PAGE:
Mandatory MarriageMay 2nd, 2009
All Protestant Fundamentalists will admit that both Christ and St. Paul encourage celibacy for the Kingdom for those that can accept it (cf. Matthew 19:12, 1 Corinthians 7:32-38). The reason for celibacy for the Kingdom is so that one can devote himself wholly to God. Everyone has the right to choose a life of celibacy. Well, almost everyone.
Some of the Rites of the Catholic Church, most notably the Roman Rite, have wisely chosen to only select men for the presbyterate (priesthood) who have chosen to devote themselves wholly to God through celibacy. All of the Rites of the Catholic Church have chosen to only select celibate presbyters for the episcopate (bishops). Strangely, some Protestant Fundamentalists have chosen to select only men for what they call the presbyterate (elders) who have chosen to marry and cannot devote themselves wholly to God. I say strangely because it doesn’t make sense that the leaders of these churches are not allowed devote themselves wholly to God.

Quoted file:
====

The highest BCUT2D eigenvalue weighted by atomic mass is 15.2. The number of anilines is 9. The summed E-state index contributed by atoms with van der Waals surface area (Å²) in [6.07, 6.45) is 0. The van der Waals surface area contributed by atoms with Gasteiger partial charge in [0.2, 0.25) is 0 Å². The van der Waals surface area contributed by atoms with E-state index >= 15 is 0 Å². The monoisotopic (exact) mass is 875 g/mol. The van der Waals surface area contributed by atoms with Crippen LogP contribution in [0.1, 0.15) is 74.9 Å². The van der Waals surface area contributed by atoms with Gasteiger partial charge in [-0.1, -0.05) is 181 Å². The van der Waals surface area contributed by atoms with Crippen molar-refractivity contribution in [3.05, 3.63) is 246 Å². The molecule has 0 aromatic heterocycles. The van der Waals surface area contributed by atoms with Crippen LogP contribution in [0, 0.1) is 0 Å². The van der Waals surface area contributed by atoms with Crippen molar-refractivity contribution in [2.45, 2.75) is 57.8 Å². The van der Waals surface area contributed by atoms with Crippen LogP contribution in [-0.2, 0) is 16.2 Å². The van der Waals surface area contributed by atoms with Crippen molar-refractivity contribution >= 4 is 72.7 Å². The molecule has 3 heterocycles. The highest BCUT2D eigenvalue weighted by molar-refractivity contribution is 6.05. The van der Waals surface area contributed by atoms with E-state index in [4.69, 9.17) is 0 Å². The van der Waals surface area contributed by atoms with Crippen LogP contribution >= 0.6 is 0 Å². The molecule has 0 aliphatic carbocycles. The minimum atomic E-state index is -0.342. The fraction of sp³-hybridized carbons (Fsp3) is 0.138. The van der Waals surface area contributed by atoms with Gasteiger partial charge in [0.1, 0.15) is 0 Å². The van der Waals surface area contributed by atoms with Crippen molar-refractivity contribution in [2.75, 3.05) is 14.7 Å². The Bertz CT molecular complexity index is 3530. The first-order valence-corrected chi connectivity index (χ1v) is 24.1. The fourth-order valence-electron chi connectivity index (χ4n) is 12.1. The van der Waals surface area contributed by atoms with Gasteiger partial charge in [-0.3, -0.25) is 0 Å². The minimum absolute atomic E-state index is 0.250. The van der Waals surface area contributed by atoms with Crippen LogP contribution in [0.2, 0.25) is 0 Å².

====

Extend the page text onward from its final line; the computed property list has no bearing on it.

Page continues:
These Fundamentalists are quick to say that it is unfair to force celibacy on Roman Catholic priests; however, it is just as unfair to force marriage on their elders.
As with many heresies, mandatory marriage of elders and deacons comes from a misinterpretation of the Bible. 1 Timothy 3:2 says bishops must be “the husband of one wife.” Titus 1:6 says priests must be “the husband of one wife.” And, 1 Timothy 3:12 says deacons must be “the husband of one wife.” A correct interpretation of these verses is not that marriage is mandatory for men that hold these offices, but that if they are married and their wife dies, they are not allowed to remarry. The key word in these verses is one, as in no more than “one wife.”
The most obvious argument against mandatory marriage is that there was celibate clergy in the New Testament: St. Paul was celibate. The most common counter-argument is to simply say that Paul was not an elder. If we ask how we know this, we are told, “He couldn’t be an elder because he wasn’t married.”
Not only is this counter-argument based on circular reasoning, it is proven wrong with the original Greek of the New Testament. St. Peter calls himself a presbuteros in 1 Peter 5:1, which is congruent with this counter-argument because St. Peter was married. However, St. Paul calls himself a presbutas in Philemon 9, which is essentially the same word. If one calls Peter an elder, he has to call Paul an elder; therefore one has to admit that there was celibate clergy in the New Testament. (Actually, in these two contexts, the words in question should be translated as senior and not as priest. This is how the Latin Vulgate does it.)